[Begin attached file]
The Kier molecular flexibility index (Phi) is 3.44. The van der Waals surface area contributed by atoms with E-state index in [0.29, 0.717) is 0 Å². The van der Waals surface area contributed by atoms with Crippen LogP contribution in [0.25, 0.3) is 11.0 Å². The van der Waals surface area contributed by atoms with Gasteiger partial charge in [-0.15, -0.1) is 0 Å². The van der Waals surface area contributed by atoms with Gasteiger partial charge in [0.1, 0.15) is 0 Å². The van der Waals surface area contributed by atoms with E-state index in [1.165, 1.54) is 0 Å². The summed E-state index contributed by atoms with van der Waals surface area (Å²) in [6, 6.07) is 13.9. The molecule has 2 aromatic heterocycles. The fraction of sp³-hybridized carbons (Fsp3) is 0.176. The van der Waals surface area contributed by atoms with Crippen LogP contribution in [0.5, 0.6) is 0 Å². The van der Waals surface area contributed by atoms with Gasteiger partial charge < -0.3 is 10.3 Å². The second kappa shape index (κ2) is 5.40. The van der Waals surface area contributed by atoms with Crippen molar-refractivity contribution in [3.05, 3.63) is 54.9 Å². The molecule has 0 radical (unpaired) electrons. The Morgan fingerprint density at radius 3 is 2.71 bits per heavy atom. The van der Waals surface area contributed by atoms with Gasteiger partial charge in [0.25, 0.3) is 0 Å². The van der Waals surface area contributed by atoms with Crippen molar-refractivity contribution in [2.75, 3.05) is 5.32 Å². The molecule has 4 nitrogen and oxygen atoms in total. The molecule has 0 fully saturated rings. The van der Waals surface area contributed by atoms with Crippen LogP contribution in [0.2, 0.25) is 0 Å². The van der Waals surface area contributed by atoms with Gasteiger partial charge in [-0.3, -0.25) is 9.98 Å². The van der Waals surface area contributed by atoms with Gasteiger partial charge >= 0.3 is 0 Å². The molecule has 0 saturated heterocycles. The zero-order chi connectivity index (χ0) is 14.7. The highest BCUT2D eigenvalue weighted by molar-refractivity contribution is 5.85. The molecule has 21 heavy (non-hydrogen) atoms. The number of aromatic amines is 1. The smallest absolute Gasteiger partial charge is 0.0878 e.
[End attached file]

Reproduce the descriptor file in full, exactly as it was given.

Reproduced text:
The Kier molecular flexibility index (Phi) is 3.44. The van der Waals surface area contributed by atoms with E-state index in [0.29, 0.717) is 0 Å². The van der Waals surface area contributed by atoms with Crippen LogP contribution in [0.25, 0.3) is 11.0 Å². The van der Waals surface area contributed by atoms with Gasteiger partial charge in [-0.15, -0.1) is 0 Å². The van der Waals surface area contributed by atoms with Gasteiger partial charge in [0.1, 0.15) is 0 Å². The van der Waals surface area contributed by atoms with E-state index in [1.165, 1.54) is 0 Å². The summed E-state index contributed by atoms with van der Waals surface area (Å²) in [6, 6.07) is 13.9. The molecule has 2 aromatic heterocycles. The fraction of sp³-hybridized carbons (Fsp3) is 0.176. The van der Waals surface area contributed by atoms with Crippen LogP contribution in [0.5, 0.6) is 0 Å². The van der Waals surface area contributed by atoms with Gasteiger partial charge < -0.3 is 10.3 Å². The second kappa shape index (κ2) is 5.40. The van der Waals surface area contributed by atoms with Crippen molar-refractivity contribution in [3.05, 3.63) is 54.9 Å². The molecule has 0 radical (unpaired) electrons. The Morgan fingerprint density at radius 3 is 2.71 bits per heavy atom. The van der Waals surface area contributed by atoms with Gasteiger partial charge in [0.25, 0.3) is 0 Å². The van der Waals surface area contributed by atoms with Crippen molar-refractivity contribution in [2.75, 3.05) is 5.32 Å². The molecule has 4 nitrogen and oxygen atoms in total. The molecule has 0 fully saturated rings. The van der Waals surface area contributed by atoms with Crippen LogP contribution in [0.2, 0.25) is 0 Å². The van der Waals surface area contributed by atoms with Gasteiger partial charge in [-0.3, -0.25) is 9.98 Å². The van der Waals surface area contributed by atoms with Gasteiger partial charge >= 0.3 is 0 Å². The molecule has 0 saturated heterocycles. The zero-order chi connectivity index (χ0) is 14.7. The highest BCUT2D eigenvalue weighted by molar-refractivity contribution is 5.85. The molecule has 21 heavy (non-hydrogen) atoms. The number of aromatic amines is 1. The smallest absolute Gasteiger partial charge is 0.0878 e.